Website Cookie Policy

We use cookies to give you the best possible online experience. If you continue, we’ll assume you are happy for your web browser to receive all cookies from our website.
See our cookie policy for more information.

Practice Areas

More Information

Leeds: 0113 244 6100

Sheffield: 0114 267 5588


Send us an enquiry

Converting a community benefit society into a community interest company

02 August 2022

Can an asset-locked society be converted into a community interest company (CIC)?

If your community benefit society has a statutory asset lock, your options for changing legal form are limited, as the asset lock may not be altered or removed from the rules.

Generally, if an asset-locked society wishes to transform into something else (such as a charitable society or charitable company), it needs to set up a new charitable society or company, and merge with it. This is typically achieved through a statutory transfer of engagements or amalgamation process.  It cannot be converted into a non-charitable or non-asset locked company, or into a charitable society.

However, the law does permit an asset-locked community benefit society to convert directly into a community interest company (a CIC).  If an asset-locked society wishes to become a company, it can therefore follow the conversion process set out in sections 112 – 114 of the Co-operative and Community Benefit Societies Act 2014. 

This process requires a special resolution to be passed by 75% of the society’s members who vote at a general meeting.  A second general meeting must also be held between 14 days and one month after the first, where the resolution must be confirmed by over 50% of the members who vote.  At least 50% of the society’s total members must vote at the first meeting, which means the society needs a relatively high level of member engagement to get this through.  This can be a barrier in some cases, so it’s worth assessing your membership to see what your chances are.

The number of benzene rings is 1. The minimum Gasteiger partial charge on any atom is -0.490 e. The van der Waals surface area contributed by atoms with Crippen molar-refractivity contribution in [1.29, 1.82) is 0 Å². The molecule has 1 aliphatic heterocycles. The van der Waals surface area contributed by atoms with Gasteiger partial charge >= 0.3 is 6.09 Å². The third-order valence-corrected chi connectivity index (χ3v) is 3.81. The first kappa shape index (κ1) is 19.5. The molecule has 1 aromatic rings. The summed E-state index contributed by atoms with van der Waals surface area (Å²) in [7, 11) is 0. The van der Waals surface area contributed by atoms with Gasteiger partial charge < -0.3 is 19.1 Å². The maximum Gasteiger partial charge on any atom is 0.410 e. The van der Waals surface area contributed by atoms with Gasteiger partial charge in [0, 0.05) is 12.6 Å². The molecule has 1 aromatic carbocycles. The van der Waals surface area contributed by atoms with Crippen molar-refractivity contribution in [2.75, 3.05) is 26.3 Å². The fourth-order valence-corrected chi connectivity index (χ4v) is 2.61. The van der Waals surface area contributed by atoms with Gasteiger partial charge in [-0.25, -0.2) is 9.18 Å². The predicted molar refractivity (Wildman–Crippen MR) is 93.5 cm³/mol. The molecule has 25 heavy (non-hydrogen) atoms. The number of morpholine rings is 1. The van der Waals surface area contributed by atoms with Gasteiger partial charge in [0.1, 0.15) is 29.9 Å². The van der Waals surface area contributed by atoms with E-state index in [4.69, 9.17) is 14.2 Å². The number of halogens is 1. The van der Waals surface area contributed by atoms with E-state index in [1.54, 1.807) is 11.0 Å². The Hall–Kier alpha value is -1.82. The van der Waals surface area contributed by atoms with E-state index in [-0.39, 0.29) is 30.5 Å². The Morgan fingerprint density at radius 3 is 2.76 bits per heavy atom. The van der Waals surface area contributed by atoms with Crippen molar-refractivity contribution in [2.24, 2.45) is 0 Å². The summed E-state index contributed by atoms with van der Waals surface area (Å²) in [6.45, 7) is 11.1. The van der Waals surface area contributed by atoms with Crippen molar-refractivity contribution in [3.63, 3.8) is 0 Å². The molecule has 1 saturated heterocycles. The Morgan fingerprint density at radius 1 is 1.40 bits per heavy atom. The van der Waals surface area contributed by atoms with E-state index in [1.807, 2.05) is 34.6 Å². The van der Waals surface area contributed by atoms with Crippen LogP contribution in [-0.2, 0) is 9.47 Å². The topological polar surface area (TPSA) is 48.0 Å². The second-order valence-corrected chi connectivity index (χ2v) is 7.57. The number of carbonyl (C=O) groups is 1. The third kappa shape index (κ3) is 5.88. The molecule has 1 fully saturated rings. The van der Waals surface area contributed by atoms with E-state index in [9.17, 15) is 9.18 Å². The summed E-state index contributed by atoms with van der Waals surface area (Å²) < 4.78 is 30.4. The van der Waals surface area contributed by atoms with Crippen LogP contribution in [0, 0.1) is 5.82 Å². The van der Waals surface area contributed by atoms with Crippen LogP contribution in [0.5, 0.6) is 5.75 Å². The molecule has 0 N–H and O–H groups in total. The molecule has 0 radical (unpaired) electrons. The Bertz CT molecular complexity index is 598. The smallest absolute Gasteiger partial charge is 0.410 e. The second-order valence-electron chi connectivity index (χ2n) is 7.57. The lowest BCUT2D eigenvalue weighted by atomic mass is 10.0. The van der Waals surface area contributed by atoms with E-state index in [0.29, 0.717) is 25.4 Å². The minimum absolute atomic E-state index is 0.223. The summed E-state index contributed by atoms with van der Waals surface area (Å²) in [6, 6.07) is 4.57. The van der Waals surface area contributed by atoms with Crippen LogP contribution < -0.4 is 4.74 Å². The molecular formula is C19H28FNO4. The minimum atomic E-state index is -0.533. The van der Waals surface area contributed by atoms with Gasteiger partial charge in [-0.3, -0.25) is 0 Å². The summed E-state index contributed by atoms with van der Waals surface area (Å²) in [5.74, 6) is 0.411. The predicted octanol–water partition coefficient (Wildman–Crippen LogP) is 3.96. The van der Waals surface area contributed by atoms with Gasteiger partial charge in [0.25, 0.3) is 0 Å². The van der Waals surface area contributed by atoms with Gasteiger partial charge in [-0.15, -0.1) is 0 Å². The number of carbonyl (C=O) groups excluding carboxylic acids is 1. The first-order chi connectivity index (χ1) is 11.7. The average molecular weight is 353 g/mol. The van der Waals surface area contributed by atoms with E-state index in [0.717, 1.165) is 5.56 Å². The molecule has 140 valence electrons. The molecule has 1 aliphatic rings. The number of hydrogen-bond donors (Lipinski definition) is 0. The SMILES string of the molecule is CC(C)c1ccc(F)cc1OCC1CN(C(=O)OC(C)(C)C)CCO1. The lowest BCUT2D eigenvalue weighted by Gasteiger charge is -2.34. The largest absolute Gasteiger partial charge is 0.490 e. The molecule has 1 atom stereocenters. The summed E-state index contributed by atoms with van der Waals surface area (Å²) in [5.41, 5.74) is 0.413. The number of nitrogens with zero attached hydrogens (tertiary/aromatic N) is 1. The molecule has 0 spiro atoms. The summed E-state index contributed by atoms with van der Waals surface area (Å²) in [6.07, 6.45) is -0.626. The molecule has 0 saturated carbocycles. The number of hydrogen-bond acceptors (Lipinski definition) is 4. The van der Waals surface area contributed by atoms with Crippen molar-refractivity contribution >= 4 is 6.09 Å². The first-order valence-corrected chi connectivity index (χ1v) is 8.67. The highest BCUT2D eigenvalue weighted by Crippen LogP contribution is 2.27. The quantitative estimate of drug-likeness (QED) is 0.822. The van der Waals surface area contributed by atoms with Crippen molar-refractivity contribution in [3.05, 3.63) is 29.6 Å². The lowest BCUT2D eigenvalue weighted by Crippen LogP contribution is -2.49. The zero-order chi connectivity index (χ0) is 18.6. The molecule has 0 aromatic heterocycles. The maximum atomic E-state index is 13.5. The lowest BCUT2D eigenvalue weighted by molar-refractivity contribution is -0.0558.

Converting a community benefit society into a company is a well-worn path and recent case law has confirmed the long-held view that a conversion is not a change of legal entity, but merely a change of status.  This means that conversion is a simpler process than other forms of society transformation, which require contracts to be assigned or novated to the new entity.  It may also have implications for tax / VAT registration, so it's always worth talking to an accountant who understands societies at an early stage.

If you are an asset-locked society looking to transform, conversion into a CIC may well be something to consider. 

If you would like to discuss any aspect of this article further, please contact Laura Moss or any of the Charities and Social Economy team on 0113 244 6100.

You can also keep up to date by following Wrigleys Charities team on Twitter.

The information in this article is necessarily of a general nature. The law stated is correct at the date (stated above) this article was first posted to our website. Specific advice should be sought for specific situations. If you have any queries or need any legal advice please feel free to contact Wrigleys Solicitors. 




Laura Moss View Biography

Laura Moss


22 May 2024

Beware of Companies House scam letters

Fake Companies House letters are asking for payments via QR code. We urge clients to stay vigilant and to be alert to these fraudulent requests.

16 May 2024

Considering the validity of existing LPA’s

Further to the recent decision in TA v The Public Guardian [2023] EWCOP 63

14 May 2024

Office for Students opens consultation on freedom of speech guidance

The latest consultation follows previous consultations on the new OfS complaints scheme and its proposed approach to regulating students’ unions.